* Deal to close in second half of 2014
* Acquisition to hurt Palo Alto's profit in 2014, 2015 - analysts
* Shares fall as much as 7 pct (Adds analysts' comments; updates shares)
By Soham Chatterjee and Jim Finkle
March 24 (Reuters) - Palo Alto Networks Inc, which makes firewalls to protect companies from cyber attacks, said it would buy a tiny Israeli security firm, Cyvera, for about $200 million in a move that some analysts expect will crimp profits over the next few years.
Palo Alto's shares fell as much as 7 percent in late morning trading.
FBN Securities analyst Shebly Seyrafi estimated that the deal would lower Palo Alto's profit by about 10 percent in 2014 and by about 20 percent in 2015.
Seyrafi, however, kept his "outperform" rating on the company's stock, saying the acquisition of the early-stage Cyvera was Palo Alto's "investment in the future."
Cyvera's software protects businesses from cyber threats by blocking unknown, zero-day attacks on computers running Microsoft Corp's Windows software, including ATMs and cash registers.
Palo Alto Chief Executive Mark McLaughlin told Reuters that the company planned to add technology to fight attacks on Apple Inc's Mac computers, and mobile devices such as those running on the iOS and Google Inc's Android operating system.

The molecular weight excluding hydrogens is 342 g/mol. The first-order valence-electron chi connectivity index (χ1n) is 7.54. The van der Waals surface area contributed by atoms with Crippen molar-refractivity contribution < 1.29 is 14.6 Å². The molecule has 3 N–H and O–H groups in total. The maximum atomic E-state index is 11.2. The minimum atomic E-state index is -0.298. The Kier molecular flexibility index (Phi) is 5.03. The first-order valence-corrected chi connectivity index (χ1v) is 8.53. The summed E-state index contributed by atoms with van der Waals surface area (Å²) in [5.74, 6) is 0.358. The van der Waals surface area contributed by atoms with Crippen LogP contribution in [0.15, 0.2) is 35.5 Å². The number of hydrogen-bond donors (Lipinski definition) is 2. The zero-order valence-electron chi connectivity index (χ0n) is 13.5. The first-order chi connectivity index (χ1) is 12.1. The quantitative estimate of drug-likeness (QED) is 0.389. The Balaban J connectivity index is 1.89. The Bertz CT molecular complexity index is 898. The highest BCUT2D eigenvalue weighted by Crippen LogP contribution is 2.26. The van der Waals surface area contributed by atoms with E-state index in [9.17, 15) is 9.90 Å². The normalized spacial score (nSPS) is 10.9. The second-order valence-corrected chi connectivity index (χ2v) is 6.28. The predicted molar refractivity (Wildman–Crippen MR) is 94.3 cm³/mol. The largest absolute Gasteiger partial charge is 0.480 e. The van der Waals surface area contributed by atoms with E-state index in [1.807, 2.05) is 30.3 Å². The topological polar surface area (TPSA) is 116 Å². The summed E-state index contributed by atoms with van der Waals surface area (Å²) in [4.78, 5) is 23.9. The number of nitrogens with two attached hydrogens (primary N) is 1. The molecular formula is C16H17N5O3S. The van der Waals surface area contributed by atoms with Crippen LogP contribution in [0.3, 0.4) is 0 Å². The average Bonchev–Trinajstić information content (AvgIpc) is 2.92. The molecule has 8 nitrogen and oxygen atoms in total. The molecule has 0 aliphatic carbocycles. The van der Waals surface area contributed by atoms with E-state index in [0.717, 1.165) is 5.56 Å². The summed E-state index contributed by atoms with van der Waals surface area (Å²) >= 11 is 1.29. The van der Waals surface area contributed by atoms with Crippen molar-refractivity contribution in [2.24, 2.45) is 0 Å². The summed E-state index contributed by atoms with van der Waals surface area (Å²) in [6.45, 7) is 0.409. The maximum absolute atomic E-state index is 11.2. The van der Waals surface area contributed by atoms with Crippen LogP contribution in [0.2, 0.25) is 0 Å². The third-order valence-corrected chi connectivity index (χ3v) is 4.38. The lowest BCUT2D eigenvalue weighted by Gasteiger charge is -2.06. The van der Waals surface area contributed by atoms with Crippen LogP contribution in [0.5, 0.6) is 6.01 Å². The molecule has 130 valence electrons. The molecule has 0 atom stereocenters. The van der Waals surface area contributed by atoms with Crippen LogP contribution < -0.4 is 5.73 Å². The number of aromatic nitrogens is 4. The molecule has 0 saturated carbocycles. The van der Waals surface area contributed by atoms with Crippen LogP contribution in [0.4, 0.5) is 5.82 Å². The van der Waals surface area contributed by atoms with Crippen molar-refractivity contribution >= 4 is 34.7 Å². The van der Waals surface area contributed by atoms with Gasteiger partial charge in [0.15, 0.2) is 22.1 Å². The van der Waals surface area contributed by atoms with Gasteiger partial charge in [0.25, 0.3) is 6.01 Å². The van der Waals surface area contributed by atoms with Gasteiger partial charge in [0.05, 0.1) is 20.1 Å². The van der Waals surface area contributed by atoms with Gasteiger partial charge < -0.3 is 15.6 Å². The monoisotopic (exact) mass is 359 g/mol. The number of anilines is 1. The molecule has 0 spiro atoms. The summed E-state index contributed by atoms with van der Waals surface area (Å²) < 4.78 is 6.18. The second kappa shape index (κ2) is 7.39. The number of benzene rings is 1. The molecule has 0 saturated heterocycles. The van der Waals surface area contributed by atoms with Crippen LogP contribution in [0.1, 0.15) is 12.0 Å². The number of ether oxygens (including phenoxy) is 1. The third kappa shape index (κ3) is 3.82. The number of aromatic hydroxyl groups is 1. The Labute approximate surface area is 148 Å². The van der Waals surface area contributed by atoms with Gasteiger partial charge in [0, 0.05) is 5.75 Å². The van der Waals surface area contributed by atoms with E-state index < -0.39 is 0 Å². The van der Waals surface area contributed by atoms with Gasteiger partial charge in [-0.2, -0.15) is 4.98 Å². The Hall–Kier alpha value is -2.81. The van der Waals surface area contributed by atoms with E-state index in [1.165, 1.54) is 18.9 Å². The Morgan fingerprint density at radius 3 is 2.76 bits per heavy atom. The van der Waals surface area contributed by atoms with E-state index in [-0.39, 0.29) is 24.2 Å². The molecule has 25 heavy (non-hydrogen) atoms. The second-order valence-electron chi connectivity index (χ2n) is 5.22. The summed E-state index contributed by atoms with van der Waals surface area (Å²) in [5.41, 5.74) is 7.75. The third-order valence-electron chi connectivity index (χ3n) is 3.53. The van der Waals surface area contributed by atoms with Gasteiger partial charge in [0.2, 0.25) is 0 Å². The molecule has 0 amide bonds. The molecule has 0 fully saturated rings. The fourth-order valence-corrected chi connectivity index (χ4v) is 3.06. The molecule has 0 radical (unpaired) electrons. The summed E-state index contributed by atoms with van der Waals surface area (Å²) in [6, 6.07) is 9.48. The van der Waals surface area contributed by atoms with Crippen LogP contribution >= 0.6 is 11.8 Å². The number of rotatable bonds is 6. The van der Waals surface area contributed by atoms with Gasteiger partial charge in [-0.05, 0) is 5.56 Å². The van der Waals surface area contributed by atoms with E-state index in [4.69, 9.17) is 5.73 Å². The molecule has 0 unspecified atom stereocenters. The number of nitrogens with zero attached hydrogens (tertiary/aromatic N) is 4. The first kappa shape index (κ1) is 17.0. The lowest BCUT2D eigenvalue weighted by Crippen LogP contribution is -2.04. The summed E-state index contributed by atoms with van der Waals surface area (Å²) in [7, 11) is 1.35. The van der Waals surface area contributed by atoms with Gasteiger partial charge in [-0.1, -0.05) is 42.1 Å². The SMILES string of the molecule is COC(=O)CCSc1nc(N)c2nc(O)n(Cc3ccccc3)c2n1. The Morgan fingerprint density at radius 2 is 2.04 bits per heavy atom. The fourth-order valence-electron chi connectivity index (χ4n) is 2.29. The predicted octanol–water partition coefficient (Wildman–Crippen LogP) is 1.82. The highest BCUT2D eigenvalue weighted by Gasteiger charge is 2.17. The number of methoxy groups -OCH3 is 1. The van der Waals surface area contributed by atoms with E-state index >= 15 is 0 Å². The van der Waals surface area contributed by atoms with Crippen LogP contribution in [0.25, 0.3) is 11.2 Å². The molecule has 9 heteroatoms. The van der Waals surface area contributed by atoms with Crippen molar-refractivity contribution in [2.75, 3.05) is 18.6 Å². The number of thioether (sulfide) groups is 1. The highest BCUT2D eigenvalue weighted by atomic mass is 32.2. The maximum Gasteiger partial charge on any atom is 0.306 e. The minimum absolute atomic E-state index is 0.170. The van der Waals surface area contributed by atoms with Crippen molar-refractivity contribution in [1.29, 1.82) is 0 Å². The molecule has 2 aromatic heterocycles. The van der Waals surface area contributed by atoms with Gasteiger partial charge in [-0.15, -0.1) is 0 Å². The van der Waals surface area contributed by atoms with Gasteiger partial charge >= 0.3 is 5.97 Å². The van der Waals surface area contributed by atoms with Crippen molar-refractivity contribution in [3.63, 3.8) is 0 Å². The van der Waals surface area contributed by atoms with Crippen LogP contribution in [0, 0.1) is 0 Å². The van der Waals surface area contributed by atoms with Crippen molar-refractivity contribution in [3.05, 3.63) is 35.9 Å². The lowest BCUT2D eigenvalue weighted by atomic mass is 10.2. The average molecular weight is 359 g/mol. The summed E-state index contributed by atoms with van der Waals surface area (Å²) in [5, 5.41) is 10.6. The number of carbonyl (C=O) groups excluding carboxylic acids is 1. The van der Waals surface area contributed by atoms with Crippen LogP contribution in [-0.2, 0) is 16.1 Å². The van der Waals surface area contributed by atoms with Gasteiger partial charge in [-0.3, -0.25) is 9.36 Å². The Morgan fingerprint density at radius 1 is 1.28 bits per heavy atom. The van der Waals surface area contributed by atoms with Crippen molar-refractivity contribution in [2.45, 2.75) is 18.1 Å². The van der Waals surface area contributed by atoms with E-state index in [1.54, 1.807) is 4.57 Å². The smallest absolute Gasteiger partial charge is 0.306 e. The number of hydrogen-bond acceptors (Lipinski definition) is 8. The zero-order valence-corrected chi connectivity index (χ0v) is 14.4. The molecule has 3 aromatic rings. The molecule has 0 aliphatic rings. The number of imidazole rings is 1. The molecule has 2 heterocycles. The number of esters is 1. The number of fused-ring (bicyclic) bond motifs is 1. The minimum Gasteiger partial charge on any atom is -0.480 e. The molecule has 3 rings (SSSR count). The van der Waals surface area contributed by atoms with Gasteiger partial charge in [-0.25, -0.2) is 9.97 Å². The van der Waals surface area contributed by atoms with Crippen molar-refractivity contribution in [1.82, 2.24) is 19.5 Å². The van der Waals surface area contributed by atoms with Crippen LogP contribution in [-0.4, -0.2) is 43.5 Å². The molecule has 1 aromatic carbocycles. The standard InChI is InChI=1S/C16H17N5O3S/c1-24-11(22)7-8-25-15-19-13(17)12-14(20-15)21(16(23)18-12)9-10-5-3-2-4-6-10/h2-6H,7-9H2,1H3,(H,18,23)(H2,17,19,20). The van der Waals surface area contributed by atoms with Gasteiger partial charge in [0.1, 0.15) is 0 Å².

Cyvera currently has about six customers, according to McLaughlin.
Zero-day cyber attacks exploit a vulnerability in computer systems and networks known only to the attacker.
FBR Capital Markets analyst Daniel Ives said he viewed the deal "as a very smart acquisition that could significantly expand their (Palo Alto's) total addressable market opportunity in cyber security."
Seyrafi estimated that the deal would increase Palo Alto's total addressable market by about a quarter to $20 billion.
Ives said he saw the space as an "arms race" as cyber security players such as Palo Alto, Check Point Software Technologies Ltd and FireEye Inc are all in the process of building out their product wings.
The deal is Palo Alto's second acquisition after it bought privately held Morta Security Inc, which was founded by former National Security Agency officials, in January. (r.reuters.com/zuf87v)
Palo Alto's rival FireEye bought cyber forensics and security software firm Mandiant Corp for about $1 billion in December.
The growing threat of online crime has increased demand for cybersecurity products as companies are no longer relying solely on anti-virus software to protect their networks.
FireEye said last month that it would start selling intrusion prevention systems, which help companies detect attacks that breach their firewalls, by the middle of this year.
Palo Alto will pay about $88 million in cash and $112 million in stock for Cyvera.
The deal is expected to close in the second half of its fiscal year 2014, Palo Alto said.
Tel Aviv-based Cyvera has 55 employees. Palo Alto, which had 1,375 employees as of Jan. 31, ended the quarter with $501 million in cash and cash equivalents, and no debt.
Palo Alto's shares were down 4.6 percent at $73.06 on the New York Stock Exchange in noon trading.
The stock had gained 44 percent between July 2012, when the company went public, and Friday's close. (Reporting by Soham Chatterjee in Bangalore and Jim Finkle in Boston; Editing by Kirti Pandey)